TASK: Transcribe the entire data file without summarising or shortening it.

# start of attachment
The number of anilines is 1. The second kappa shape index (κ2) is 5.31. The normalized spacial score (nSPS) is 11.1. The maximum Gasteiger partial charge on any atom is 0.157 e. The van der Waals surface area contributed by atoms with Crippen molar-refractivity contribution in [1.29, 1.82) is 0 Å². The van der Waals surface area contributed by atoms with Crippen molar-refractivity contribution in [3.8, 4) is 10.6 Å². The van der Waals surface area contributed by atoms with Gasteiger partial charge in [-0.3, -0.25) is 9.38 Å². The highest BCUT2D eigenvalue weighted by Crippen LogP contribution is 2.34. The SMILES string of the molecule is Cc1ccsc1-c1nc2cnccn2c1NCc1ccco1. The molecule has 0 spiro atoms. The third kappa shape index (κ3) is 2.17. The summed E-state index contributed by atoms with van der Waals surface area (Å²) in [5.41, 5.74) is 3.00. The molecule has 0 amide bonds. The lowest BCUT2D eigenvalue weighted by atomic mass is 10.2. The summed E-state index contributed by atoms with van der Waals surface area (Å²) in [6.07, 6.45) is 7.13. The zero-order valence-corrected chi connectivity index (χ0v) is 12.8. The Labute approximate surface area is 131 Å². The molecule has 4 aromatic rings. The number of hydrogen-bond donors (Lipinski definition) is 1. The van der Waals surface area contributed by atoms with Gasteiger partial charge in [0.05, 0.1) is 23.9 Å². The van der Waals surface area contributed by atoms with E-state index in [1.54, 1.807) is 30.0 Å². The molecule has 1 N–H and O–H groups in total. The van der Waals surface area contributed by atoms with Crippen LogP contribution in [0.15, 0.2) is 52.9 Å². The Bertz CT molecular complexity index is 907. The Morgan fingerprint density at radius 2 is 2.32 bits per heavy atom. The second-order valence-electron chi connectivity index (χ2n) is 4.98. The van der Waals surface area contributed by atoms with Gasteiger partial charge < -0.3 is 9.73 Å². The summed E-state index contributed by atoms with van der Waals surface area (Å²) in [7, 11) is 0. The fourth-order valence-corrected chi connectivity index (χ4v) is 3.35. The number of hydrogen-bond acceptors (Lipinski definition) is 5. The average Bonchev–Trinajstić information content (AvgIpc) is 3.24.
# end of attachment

The number of anilines is 1. The second kappa shape index (κ2) is 5.31. The normalized spacial score (nSPS) is 11.1. The maximum Gasteiger partial charge on any atom is 0.157 e. The van der Waals surface area contributed by atoms with Crippen molar-refractivity contribution in [1.29, 1.82) is 0 Å². The van der Waals surface area contributed by atoms with Crippen molar-refractivity contribution in [3.8, 4) is 10.6 Å². The van der Waals surface area contributed by atoms with Gasteiger partial charge in [-0.3, -0.25) is 9.38 Å². The highest BCUT2D eigenvalue weighted by Crippen LogP contribution is 2.34. The SMILES string of the molecule is Cc1ccsc1-c1nc2cnccn2c1NCc1ccco1. The molecule has 0 spiro atoms. The third kappa shape index (κ3) is 2.17. The summed E-state index contributed by atoms with van der Waals surface area (Å²) in [5.41, 5.74) is 3.00. The molecule has 0 amide bonds. The lowest BCUT2D eigenvalue weighted by atomic mass is 10.2. The summed E-state index contributed by atoms with van der Waals surface area (Å²) in [6.07, 6.45) is 7.13. The zero-order valence-corrected chi connectivity index (χ0v) is 12.8. The Labute approximate surface area is 131 Å². The molecule has 4 aromatic rings. The number of hydrogen-bond donors (Lipinski definition) is 1. The van der Waals surface area contributed by atoms with Gasteiger partial charge in [0.05, 0.1) is 23.9 Å². The van der Waals surface area contributed by atoms with E-state index in [1.54, 1.807) is 30.0 Å². The molecule has 1 N–H and O–H groups in total. The van der Waals surface area contributed by atoms with Crippen LogP contribution in [0.15, 0.2) is 52.9 Å². The Bertz CT molecular complexity index is 907. The Morgan fingerprint density at radius 2 is 2.32 bits per heavy atom. The second-order valence-electron chi connectivity index (χ2n) is 4.98. The van der Waals surface area contributed by atoms with Gasteiger partial charge < -0.3 is 9.73 Å². The summed E-state index contributed by atoms with van der Waals surface area (Å²) in [7, 11) is 0. The fourth-order valence-corrected chi connectivity index (χ4v) is 3.35. The number of hydrogen-bond acceptors (Lipinski definition) is 5. The average Bonchev–Trinajstić information content (AvgIpc) is 3.24.